The life and death tale of Billy Reilly is gut-wrenching. It involves his counterterrorism work online for Detroit FBI agents, penetrating radical groups under false names, and a three-year, worldwide odyssey by Oakland County parents in search of their missing son.
Wall Street Journal reporter Brett Forrest chronicles his movie-like saga. Through laborious investigative reporting and fingerprint identification, he finds that Reilly had been murdered in the Ukraine in 2015 at age 28.
The FBI insists he was not there on a bureau assignment or suggestion. William and Theresa Reilly, the parents living in Oxford, aren't so sure.
“The FBI never directed William Reilly to travel overseas to perform any work for the FBI," Brian P. Hale of bureau headquarters in Washington responded.
The Journal's lengthy Oct. 11 story raises many questions about what the FBI knew. The agency had asked the Reillys to talk the paper out of publishing it.
Oakland University graduate
The saga began when Reilly was attending a Catholic high school after Sept. 11, 2001 and took an interest in in Islam and the koran. Reilly went on to get a biology degree from Oakland University.
In 2010, when he was 23, the FBI came to the family house, the Journal reports. An agent said U.S. forces had raided an Al Qaeda position and found communcations from an IP address traced to the Reilly home.
Billy explained to the FBI he had found his way into restricted jihadist chat rooms. During their conversation, the agent asked Billy, who had knowledge of Arabic, if he had any interest in working with the FBI.
He said yes and became a part-timer or paid "source" for the bureau, working undercover online to unearth counterterrorism information. Forrest, the journalist, points out that sources work in a dangerous world, with little training and no government benefits "beyond an occasional paycheck and a pat on the back."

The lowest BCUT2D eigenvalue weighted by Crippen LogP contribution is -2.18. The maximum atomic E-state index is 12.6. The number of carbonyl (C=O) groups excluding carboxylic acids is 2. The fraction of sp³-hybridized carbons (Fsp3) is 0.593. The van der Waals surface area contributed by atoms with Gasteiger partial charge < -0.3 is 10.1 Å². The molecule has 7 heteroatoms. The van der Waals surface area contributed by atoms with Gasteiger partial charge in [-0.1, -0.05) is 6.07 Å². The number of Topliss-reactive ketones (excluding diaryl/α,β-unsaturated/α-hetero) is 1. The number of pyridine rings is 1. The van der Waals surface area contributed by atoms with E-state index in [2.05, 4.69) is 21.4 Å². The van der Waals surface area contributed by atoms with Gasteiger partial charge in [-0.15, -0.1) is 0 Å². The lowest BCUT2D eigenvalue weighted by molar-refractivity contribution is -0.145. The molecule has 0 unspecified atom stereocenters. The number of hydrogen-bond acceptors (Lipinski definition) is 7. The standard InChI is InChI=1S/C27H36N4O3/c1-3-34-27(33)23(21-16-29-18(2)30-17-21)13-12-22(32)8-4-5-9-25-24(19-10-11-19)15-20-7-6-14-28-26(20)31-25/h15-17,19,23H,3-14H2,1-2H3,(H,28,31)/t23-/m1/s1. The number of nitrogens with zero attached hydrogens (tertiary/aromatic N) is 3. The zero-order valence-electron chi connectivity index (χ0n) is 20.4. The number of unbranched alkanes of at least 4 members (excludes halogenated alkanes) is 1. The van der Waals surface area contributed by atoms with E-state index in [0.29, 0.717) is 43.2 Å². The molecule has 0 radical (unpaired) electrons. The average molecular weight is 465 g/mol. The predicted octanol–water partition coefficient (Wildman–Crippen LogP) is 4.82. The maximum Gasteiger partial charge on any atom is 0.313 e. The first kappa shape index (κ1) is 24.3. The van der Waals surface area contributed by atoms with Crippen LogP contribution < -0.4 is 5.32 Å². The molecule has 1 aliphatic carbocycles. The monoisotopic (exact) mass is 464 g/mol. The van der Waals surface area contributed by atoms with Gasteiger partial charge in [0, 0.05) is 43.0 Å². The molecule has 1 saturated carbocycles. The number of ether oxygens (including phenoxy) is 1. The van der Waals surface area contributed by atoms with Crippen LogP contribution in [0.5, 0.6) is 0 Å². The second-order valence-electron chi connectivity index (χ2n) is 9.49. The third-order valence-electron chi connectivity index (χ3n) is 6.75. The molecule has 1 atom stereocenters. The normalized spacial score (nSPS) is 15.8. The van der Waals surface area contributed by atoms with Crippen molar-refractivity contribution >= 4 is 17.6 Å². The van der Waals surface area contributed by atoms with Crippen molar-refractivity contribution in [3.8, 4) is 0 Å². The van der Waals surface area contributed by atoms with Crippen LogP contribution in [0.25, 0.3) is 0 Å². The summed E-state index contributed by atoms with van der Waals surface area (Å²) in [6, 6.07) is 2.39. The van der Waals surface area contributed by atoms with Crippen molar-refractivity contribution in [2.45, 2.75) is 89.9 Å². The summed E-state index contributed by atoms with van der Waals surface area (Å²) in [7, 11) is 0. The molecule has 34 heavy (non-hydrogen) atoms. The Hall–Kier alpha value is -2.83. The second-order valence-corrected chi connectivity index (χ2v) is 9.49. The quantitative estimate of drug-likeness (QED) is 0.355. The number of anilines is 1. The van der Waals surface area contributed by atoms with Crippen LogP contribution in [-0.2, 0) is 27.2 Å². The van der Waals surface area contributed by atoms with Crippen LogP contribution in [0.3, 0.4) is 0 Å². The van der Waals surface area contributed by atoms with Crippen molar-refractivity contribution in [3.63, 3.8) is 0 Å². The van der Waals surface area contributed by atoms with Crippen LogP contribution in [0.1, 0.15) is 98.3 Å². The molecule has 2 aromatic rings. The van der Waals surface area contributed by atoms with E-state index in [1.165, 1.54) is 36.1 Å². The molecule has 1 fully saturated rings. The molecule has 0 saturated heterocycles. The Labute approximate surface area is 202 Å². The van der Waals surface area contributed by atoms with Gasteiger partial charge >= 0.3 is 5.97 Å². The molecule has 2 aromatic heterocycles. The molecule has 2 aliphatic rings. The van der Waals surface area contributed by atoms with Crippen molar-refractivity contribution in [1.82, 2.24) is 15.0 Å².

Billy worked work from his family home in Oxford, a nothern suburb of Oakland, and monitored Islamic sites and filed translations to send to agent Tim Reintjes. In winter 2015, Billy told his parents he was going to Russia. He mentioned, according to the Journal report, working with humanitarian convoys that rolled through Rostov-on-Don, a staging point for the war across the border in eastern Ukraine. In addition to ferrying supplies to civilian victims of the conflict, the convoys also allegedly smuggled weapons.
His parents weren't happy and later learned he discussed the trip with agent Reintjes.
On May 15, 2015, he landed in Russia. He met up with a recruiter who helped volunteers cross the border to join separatist units fighting Ukraine forces. The recruiter tried talking him out of going, realizing he was more of a traveler than a fighter.
On June 5, he sent his parents a photo of himself with a shaved head. He told his mother in a text about his craving for adventure. His mother replied: “No adventure [if] your throat's slashed. Please reconsider. This really scares me.”
“If I leave now this whole trip would just be a bad memory,” Billy wrote in June 2015, but later noted that he was ready to come home. Days later, he went silent.
An agent's surprise
Days after that, agent Reintjes came to his parents home and asked if Billy was there. When they said he was in Russia, the FBI man seemed surprised. Then he asked which side their son was on.
Over the next months, the Journal reports, Reintjes returned a half-dozen times and asked for the laptop and phone the FBI had given Billy. He also wanted to get the phone bill when it arrived, and assured the parents the FBI would find him. The parents went to Sen. Gary Peters and Debbie Stabenow, and then-Congressman Mike Bishop, but got no real help. They also felt stonewalled by the bureau.
Finally, the Journal got confirmation last November that Billy's body had been found in a Ukrainian village near the Russian border, on July 10, 2015. His body had been punctured with stab wounds.
In December, the Reillys spoke to Tim Waters, an FBI official in Detroit. “You murdered our son,” Theresa Reilly yelled. “Don’t ever talk to us again.”
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